Local News

Tuesday, Sep 10 2013 04:00 PM

New county animal shelter selected

  1. 1 of 2

    By Casey Christie / The Californian

    The Kern County Board of Supervisors voted to lease this industrial property at 3951 Fruitvale Ave. for its new animal shelter site.

    click to expand click to collapse
  2. 2 of 2

    By Casey Christie / The Californian

    The Kern County Board of Supervisors voted to lease this industrial property at 3951 Fruitvale Ave. for its new animal shelter site.

    click to expand click to collapse
BY JAMES BURGER Californian staff writer jburger@bakersfield.com

Kern County supervisors have settled on a new animal shelter site.

They voted Tuesday to lease a 2.75-acre Fruitvale Avenue industrial property that was determined to be the best, cheapest and most flexible option.

County staff have already ordered new, movable kennels, made plans to move major mobile buildings from the current shelter on South Mount Vernon Avenue to the new site and are attacking the improvements needed to get the shelter up and running by Oct. 1.

"This is really just the first step,” said Jeff Frapwell, head of the county General Services Division. “The next step is, in the next three weeks, to make this happen.”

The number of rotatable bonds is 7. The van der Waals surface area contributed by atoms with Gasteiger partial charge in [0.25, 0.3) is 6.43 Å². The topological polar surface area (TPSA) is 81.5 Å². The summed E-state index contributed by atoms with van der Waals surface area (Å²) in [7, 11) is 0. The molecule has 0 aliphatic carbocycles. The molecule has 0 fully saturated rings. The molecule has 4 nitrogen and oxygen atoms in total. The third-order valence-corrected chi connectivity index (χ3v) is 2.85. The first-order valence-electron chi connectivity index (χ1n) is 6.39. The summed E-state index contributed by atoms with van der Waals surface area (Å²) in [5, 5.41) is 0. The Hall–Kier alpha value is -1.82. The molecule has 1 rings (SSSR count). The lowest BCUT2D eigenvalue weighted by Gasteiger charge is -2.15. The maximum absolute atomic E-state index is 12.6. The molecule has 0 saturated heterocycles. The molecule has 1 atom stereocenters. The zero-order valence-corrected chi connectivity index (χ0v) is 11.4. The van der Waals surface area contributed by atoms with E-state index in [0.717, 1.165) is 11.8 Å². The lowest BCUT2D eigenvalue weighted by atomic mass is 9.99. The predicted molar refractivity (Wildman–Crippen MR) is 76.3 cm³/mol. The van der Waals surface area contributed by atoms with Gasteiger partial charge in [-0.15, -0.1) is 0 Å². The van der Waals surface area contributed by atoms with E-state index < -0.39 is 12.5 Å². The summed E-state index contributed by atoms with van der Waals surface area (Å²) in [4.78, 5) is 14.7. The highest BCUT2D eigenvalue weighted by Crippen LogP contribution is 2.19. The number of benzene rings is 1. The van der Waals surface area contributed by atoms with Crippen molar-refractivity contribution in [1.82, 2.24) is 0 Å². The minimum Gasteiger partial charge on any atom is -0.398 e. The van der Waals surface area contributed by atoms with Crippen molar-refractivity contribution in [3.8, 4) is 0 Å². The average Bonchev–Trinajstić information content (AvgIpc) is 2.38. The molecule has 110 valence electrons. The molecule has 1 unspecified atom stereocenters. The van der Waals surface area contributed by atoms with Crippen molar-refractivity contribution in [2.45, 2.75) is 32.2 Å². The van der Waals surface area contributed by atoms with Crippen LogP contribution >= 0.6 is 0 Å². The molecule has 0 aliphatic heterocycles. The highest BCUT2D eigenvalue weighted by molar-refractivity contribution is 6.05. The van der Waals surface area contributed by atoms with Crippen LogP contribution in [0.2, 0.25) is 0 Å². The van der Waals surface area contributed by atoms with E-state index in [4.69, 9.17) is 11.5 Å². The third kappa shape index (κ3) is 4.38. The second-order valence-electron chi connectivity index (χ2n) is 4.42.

The county will pay $120,000 a year to lease the property and the three buildings on it, with annual increases in rent of no more than 3 percent.

The five-year agreement can be terminated after three years, with 120-days notice, and the county will have the option to buy the land after five years.
Frapwell said the site was the cheapest option.

The three buildings, where dogs and cats will be kenneled and public intake and services will be provided, are big enough to meet the county's needs, he said.

Other properties, Frapwell said, would have required the county to pour more concrete slabs and purchase tent structures to house the animals.

But what was perhaps more important was that the agreement gave the county the most flexibility in planning its future.

"That's what tipped the balance," Frapwell said.

Kern County, he said, simply doesn't know yet what the best model for sheltering animals is, what that will cost or what kind of property the county needs to make that happen.

Well-known animal shelter architect George Meier has just delivered a design to Kern County for a new animal shelter.

And the Kern County Board of Supervisors on Tuesday directed Animal Control to look into outsourcing its shelter operations to a private business or nonprofit.

But the lease agreement doesn't truly ease the county's frenetic timeline to leave Mount Vernon Avenue.

"We are not nearly home yet," said Supervisor Mike Maggard.

The city of Bakersfield has directed the county to vacate the premises by Sept. 30 — or continue to take city animals without compensation through December.
Assistant to the City Manager Steve Teglia said the city remained open to negotiating the terms of that extension.

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